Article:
Back in December, I broke the mobile broadband speed limit using Verizon’s just launched 4G network. The only LTE-compatible devices at that time were USB dongles, and they were initially limited to computers running Microsoft Windows(s msft). Since then, Verizon (s vz) has added USB support for Mac (s aapl) computers, but also new MiFi devices that can share the fast 4G signal with multiple devices.
For the past week, I’ve been using one of the new MiFi’s. Novatel Wireless(s nvtl) sent me a loaner MiFi 4510L, which Verizon currently sells online for $99 with a two-year data contract. This morning I used the device as my only data connection for my laptop and a tablet. It can share the 4G connection with up to five devices. My laptop was used all morning on the MiFi’s hotspot, while I used the tablet sporadically. Both devices enjoyed super speeds from the 4510L; I felt like I was working at home where I have a fast FiOS connection.
Verizon advertises that the MiFi 4510L should provide downloads 5–12 Mbps and upload speeds of 2–5 Mbps. In repeated tests, the device exceded those claims and performance didn’t vary much. My speedtests routinely showed network latency around 45 milliseconds, downloads at 16 Mbps and uploads just over 5 Mbps, all of which are comparable or better to what I experienced in December.
To give you a real-world example of the speeds, I downloaded the latest Christina Perri album from my Amazon Cloud Storage(s amzn) account in just under two minutes. Every activity I threw at the network and the MiFi — video chats, YouTube (s goog) HQ viewing, streaming music, browsing and more — offered a comparable experience to my speedy home network.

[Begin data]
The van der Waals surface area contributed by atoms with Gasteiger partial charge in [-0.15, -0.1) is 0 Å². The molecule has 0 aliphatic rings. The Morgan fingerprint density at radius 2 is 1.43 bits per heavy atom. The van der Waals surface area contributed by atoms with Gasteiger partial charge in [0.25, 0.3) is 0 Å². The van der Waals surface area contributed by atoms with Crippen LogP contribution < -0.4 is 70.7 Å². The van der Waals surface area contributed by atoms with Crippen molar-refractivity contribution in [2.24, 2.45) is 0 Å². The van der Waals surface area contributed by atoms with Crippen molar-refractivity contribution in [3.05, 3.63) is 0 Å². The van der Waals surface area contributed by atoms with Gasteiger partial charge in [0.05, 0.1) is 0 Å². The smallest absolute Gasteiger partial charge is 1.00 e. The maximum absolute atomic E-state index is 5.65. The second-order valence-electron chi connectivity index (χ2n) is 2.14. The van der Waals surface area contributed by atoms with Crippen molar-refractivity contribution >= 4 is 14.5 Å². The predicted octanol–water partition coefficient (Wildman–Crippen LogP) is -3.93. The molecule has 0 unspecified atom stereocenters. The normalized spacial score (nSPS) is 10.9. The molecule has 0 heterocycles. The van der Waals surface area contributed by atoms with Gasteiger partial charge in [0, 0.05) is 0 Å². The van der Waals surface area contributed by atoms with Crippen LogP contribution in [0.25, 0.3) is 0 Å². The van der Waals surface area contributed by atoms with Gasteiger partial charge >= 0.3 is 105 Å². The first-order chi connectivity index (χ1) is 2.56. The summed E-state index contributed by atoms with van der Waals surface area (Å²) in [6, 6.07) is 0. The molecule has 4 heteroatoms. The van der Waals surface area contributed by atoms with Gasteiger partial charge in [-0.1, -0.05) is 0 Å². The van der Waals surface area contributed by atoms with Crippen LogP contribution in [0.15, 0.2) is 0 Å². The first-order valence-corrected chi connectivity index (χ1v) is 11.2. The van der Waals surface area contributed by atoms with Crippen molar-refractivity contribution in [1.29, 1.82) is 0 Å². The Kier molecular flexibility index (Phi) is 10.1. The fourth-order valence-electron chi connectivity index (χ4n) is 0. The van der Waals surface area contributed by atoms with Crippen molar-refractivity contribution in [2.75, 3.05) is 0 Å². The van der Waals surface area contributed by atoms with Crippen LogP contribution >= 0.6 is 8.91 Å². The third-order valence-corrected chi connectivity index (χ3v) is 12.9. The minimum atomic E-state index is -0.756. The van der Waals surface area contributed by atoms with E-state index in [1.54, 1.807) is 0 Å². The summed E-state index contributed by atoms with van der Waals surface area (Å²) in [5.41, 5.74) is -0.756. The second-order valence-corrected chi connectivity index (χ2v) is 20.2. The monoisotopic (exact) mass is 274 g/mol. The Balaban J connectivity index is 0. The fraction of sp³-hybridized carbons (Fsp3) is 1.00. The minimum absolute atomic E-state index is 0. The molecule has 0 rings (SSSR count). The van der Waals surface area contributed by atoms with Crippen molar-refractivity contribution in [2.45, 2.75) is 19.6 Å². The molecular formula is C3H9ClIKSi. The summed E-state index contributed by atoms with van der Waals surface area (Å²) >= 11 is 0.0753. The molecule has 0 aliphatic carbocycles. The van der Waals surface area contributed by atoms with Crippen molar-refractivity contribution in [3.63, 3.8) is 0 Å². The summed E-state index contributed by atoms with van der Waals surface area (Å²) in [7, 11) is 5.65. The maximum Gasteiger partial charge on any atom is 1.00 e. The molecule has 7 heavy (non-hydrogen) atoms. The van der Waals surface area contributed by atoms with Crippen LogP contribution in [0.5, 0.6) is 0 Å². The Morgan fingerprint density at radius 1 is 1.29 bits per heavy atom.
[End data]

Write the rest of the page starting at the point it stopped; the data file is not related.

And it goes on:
The device itself is slightly thicker than the old 3G MiFi I still have for Verizon’s network, but it doesn’t have a noticeably bigger footprint, as you can easily throw the new MiFi in a pocket. The 1500 mAh battery lasted for just over 3.5 hours on the 4G network and can be charged with the included plug or from a computer’s USB port. One upgrade I really like over the prior version is a handy display to show signal strength, battery life and the number of connected devices: A small dot appears for each computer, tablet or mobile device using the MiFi’s wireless connection.
While the MiFi 4510L uses Verizon’s 4G network, it also supports the operator’s 3G or EV-DO data networks; helpful since LTE is only available in 46 markets now. The carrier plans to cover 145 markets before the end of 2011. Since the MiFi 4510L supports both 3G and 4G mobile broadband, it’s future-proof and is prepared to show you 4G speeds if you’re not yet in an LTE coverage area. Using the device at my home office provided standard 3G speeds, just like my old MiFi does.
Should you buy this MiFi? There’s two schools of thought here for people that need mobile broadband. One one hand, some are occasionally using the wireless hotspot functionality that’s becoming prominent on new smartphones. The potential downside here is that using the phone as a hotspot can leave you with a brick. Once the battery runs down you lose both your mobile broadband and your smartphone features. The other camp would rather have a dedicated data device which can offer more monthly bandwidth for the dollar. For those folks, especially in an LTE coverage area, the MiFi 4510L is a great choice.